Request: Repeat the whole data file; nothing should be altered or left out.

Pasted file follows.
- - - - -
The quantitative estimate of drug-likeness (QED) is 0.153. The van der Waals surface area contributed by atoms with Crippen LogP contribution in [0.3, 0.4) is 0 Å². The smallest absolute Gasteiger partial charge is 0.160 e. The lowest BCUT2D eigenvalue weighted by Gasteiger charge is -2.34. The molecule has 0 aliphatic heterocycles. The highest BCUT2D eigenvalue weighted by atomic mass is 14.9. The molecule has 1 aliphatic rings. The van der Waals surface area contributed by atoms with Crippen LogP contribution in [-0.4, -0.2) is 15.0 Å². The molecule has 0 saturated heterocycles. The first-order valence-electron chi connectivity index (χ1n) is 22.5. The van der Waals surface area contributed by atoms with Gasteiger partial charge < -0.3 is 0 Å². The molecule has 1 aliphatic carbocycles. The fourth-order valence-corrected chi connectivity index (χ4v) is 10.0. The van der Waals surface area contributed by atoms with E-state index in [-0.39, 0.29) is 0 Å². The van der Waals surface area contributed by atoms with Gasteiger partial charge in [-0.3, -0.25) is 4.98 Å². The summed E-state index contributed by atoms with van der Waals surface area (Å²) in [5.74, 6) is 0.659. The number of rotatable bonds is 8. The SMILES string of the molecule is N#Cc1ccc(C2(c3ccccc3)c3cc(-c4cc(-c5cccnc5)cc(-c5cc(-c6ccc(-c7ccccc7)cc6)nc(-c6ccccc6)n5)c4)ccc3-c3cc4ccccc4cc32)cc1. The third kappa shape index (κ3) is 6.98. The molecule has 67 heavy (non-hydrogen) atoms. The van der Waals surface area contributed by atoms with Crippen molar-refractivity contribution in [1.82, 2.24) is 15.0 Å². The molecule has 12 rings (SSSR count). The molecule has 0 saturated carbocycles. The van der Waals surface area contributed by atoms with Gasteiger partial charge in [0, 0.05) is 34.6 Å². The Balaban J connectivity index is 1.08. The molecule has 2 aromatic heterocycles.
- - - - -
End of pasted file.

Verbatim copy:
The quantitative estimate of drug-likeness (QED) is 0.153. The van der Waals surface area contributed by atoms with Crippen LogP contribution in [0.3, 0.4) is 0 Å². The smallest absolute Gasteiger partial charge is 0.160 e. The lowest BCUT2D eigenvalue weighted by Gasteiger charge is -2.34. The molecule has 0 aliphatic heterocycles. The highest BCUT2D eigenvalue weighted by atomic mass is 14.9. The molecule has 1 aliphatic rings. The van der Waals surface area contributed by atoms with Crippen LogP contribution in [-0.4, -0.2) is 15.0 Å². The molecule has 0 saturated heterocycles. The first-order valence-electron chi connectivity index (χ1n) is 22.5. The van der Waals surface area contributed by atoms with Gasteiger partial charge < -0.3 is 0 Å². The molecule has 1 aliphatic carbocycles. The fourth-order valence-corrected chi connectivity index (χ4v) is 10.0. The van der Waals surface area contributed by atoms with E-state index in [-0.39, 0.29) is 0 Å². The van der Waals surface area contributed by atoms with Gasteiger partial charge in [-0.3, -0.25) is 4.98 Å². The summed E-state index contributed by atoms with van der Waals surface area (Å²) in [5.74, 6) is 0.659. The number of rotatable bonds is 8. The SMILES string of the molecule is N#Cc1ccc(C2(c3ccccc3)c3cc(-c4cc(-c5cccnc5)cc(-c5cc(-c6ccc(-c7ccccc7)cc6)nc(-c6ccccc6)n5)c4)ccc3-c3cc4ccccc4cc32)cc1. The third kappa shape index (κ3) is 6.98. The molecule has 67 heavy (non-hydrogen) atoms. The van der Waals surface area contributed by atoms with Crippen molar-refractivity contribution in [1.82, 2.24) is 15.0 Å². The molecule has 12 rings (SSSR count). The molecule has 0 saturated carbocycles. The van der Waals surface area contributed by atoms with Gasteiger partial charge in [0, 0.05) is 34.6 Å². The Balaban J connectivity index is 1.08. The molecule has 2 aromatic heterocycles.